Saturday, 17 May 2014

Antarctic Beech Tree

Walking through the Springbrook National Park on the 'Best of All' walking trail there can be found the most amazing tree. This southern beech tree (Nothofagus spp.) evolved some 100 million years ago, when dinosaurs roamed and Australia was still part of the super continent, Gondwana. When Gondwana split apart today's great southern land masses of Antarctica, South America, Africa, Madagascar, Australia, New Guinea, New Caledonia and New Zealand were formed.
Most probably the success of it's survival can be put down to the method of reproducing, called 'coppicing' where the tree sends out new shoots radially from the base of the original truck and these shoots eventually grow into clones of the parent tree - forming a ring of trunks which all belong to the one tree.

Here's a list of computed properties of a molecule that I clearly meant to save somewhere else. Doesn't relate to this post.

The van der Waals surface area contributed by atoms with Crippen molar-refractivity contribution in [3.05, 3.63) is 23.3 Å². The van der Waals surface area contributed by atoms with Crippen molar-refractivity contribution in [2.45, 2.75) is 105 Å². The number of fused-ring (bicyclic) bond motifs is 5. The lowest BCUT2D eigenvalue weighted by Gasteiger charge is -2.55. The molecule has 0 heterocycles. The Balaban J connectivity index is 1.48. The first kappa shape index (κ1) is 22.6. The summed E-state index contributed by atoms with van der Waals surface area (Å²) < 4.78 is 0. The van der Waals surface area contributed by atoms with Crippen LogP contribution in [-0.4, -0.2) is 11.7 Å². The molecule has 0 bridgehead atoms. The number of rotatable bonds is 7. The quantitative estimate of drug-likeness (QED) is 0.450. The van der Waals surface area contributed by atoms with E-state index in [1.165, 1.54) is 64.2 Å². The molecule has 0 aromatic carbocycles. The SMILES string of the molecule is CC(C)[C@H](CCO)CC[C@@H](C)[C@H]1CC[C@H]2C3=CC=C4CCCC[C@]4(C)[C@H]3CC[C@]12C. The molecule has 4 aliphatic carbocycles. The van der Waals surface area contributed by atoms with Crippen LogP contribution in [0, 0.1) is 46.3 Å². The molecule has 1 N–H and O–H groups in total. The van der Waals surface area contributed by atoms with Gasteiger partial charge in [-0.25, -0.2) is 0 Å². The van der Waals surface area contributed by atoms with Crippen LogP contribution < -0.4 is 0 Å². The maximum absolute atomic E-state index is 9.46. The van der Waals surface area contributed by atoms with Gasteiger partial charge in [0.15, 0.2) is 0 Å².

One could be mistaken for thinking you've stepped into another world. With the trunks of this Antarctic Beech moss encrusted, soaring to 50m, with the mists of high altitude Springbrook swirling, an ancient druid forest has been recreated.

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